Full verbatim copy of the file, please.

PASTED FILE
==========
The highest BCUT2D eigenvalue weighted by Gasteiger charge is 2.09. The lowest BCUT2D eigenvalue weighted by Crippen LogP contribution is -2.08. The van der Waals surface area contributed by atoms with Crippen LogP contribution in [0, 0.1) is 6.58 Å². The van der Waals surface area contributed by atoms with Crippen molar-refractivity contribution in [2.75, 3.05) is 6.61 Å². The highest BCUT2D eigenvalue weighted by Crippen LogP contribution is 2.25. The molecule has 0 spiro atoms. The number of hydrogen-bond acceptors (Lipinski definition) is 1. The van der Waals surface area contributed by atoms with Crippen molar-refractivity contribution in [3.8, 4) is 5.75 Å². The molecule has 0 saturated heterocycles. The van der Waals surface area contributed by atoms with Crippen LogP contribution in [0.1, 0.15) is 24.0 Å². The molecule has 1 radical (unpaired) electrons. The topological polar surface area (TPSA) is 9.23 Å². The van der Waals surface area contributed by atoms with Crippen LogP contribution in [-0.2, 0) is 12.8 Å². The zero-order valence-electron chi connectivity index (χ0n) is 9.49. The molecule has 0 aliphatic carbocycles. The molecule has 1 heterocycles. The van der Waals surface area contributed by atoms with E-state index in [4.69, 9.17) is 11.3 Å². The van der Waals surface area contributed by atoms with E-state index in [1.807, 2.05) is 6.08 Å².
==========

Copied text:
The highest BCUT2D eigenvalue weighted by Gasteiger charge is 2.09. The lowest BCUT2D eigenvalue weighted by Crippen LogP contribution is -2.08. The van der Waals surface area contributed by atoms with Crippen LogP contribution in [0, 0.1) is 6.58 Å². The van der Waals surface area contributed by atoms with Crippen molar-refractivity contribution in [2.75, 3.05) is 6.61 Å². The highest BCUT2D eigenvalue weighted by Crippen LogP contribution is 2.25. The molecule has 0 spiro atoms. The number of hydrogen-bond acceptors (Lipinski definition) is 1. The van der Waals surface area contributed by atoms with Crippen molar-refractivity contribution in [3.8, 4) is 5.75 Å². The molecule has 0 saturated heterocycles. The van der Waals surface area contributed by atoms with Crippen LogP contribution in [0.1, 0.15) is 24.0 Å². The molecule has 1 radical (unpaired) electrons. The topological polar surface area (TPSA) is 9.23 Å². The van der Waals surface area contributed by atoms with Crippen LogP contribution in [-0.2, 0) is 12.8 Å². The zero-order valence-electron chi connectivity index (χ0n) is 9.49. The molecule has 0 aliphatic carbocycles. The molecule has 1 heterocycles. The van der Waals surface area contributed by atoms with E-state index in [4.69, 9.17) is 11.3 Å². The van der Waals surface area contributed by atoms with E-state index in [1.807, 2.05) is 6.08 Å².